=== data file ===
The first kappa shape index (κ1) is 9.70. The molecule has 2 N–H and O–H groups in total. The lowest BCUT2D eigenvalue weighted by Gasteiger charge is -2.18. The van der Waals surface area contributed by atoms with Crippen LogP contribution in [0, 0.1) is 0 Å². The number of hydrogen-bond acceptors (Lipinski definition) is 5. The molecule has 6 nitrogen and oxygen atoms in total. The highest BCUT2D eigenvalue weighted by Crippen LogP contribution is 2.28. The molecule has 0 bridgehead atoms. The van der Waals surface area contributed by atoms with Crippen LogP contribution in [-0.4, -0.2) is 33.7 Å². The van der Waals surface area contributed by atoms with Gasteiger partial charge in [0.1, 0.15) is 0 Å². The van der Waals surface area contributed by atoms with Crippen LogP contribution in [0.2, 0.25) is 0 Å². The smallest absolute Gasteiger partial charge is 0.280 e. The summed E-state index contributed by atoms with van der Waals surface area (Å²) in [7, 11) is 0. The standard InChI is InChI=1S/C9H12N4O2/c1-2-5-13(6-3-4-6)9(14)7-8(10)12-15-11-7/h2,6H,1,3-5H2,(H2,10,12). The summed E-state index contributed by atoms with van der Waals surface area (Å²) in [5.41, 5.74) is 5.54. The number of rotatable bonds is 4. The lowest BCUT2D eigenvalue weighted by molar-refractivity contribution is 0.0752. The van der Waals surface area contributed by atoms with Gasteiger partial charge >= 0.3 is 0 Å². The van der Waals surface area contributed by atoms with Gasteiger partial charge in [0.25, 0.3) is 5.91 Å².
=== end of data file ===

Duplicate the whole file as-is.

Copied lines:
The first kappa shape index (κ1) is 9.70. The molecule has 2 N–H and O–H groups in total. The lowest BCUT2D eigenvalue weighted by Gasteiger charge is -2.18. The van der Waals surface area contributed by atoms with Crippen LogP contribution in [0, 0.1) is 0 Å². The number of hydrogen-bond acceptors (Lipinski definition) is 5. The molecule has 6 nitrogen and oxygen atoms in total. The highest BCUT2D eigenvalue weighted by Crippen LogP contribution is 2.28. The molecule has 0 bridgehead atoms. The van der Waals surface area contributed by atoms with Crippen LogP contribution in [-0.4, -0.2) is 33.7 Å². The van der Waals surface area contributed by atoms with Gasteiger partial charge in [0.1, 0.15) is 0 Å². The van der Waals surface area contributed by atoms with Crippen LogP contribution in [0.2, 0.25) is 0 Å². The smallest absolute Gasteiger partial charge is 0.280 e. The summed E-state index contributed by atoms with van der Waals surface area (Å²) in [7, 11) is 0. The standard InChI is InChI=1S/C9H12N4O2/c1-2-5-13(6-3-4-6)9(14)7-8(10)12-15-11-7/h2,6H,1,3-5H2,(H2,10,12). The summed E-state index contributed by atoms with van der Waals surface area (Å²) in [5.41, 5.74) is 5.54. The number of rotatable bonds is 4. The lowest BCUT2D eigenvalue weighted by molar-refractivity contribution is 0.0752. The van der Waals surface area contributed by atoms with Gasteiger partial charge >= 0.3 is 0 Å². The van der Waals surface area contributed by atoms with Gasteiger partial charge in [0.25, 0.3) is 5.91 Å².